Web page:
The U.S. Geological Survey’s Hawaii Volcano Observatory said that Kilauea has already covered approximately 12 square miles in lava, and broadened the island’s surface by some 700 acres. While the volcano has technically considered “erupting” since 1983, the last few months represent an explosive—and dangerous—escalation.
In their official report, the observatory said:
Given this volume and the sustained withdrawal of magma from the summit reservoir without appreciable deformation in the lower East Rift Zone, it is most likely that the LERZ eruption may continue for months to years.
Dozens of fissures have torn the surface of Hawaii’s “big island,” the most vicious of which is Fissure 8. The fissure continues to pump molten rock from the depths at about 100 cub meters per second from the Leilani Estates to the ocean, and has shown no sign of slowing.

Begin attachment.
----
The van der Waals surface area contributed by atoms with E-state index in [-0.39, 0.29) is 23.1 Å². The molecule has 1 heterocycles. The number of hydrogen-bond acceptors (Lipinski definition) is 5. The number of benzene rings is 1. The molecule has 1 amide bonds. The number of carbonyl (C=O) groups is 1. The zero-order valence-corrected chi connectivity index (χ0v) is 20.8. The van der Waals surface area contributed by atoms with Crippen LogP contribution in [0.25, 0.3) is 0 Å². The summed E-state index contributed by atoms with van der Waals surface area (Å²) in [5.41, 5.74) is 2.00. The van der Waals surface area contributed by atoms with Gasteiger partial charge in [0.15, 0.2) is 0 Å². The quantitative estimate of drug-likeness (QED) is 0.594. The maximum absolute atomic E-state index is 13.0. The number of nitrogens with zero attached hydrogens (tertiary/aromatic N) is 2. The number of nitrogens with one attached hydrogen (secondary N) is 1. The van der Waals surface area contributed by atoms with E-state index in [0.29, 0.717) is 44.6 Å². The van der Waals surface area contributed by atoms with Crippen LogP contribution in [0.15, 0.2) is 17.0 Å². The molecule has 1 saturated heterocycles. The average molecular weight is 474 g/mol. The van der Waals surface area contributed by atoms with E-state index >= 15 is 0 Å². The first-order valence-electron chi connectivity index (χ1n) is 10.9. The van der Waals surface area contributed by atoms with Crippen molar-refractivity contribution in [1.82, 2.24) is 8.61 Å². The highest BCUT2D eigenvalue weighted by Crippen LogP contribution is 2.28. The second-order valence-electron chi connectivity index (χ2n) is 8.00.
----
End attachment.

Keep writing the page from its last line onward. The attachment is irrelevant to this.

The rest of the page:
“If the ongoing eruption maintains its current style of activity at a high eruption rate, then it may take months to a year or two to wind down,” said the HVO. “While this seems to be the most likely outcome, a pause in the eruption, followed by additional activity, cannot be ruled out, nor can an abrupt cessation or a transition to steady, longer-lived activity at a lower effusion rate.”
Their report has been passed on to the Hawaii County Civil Defense in preparation for any further complications. For now, it looks as if the volcanoes that created the Hawaiian islands may have ambitious plans for their expansion.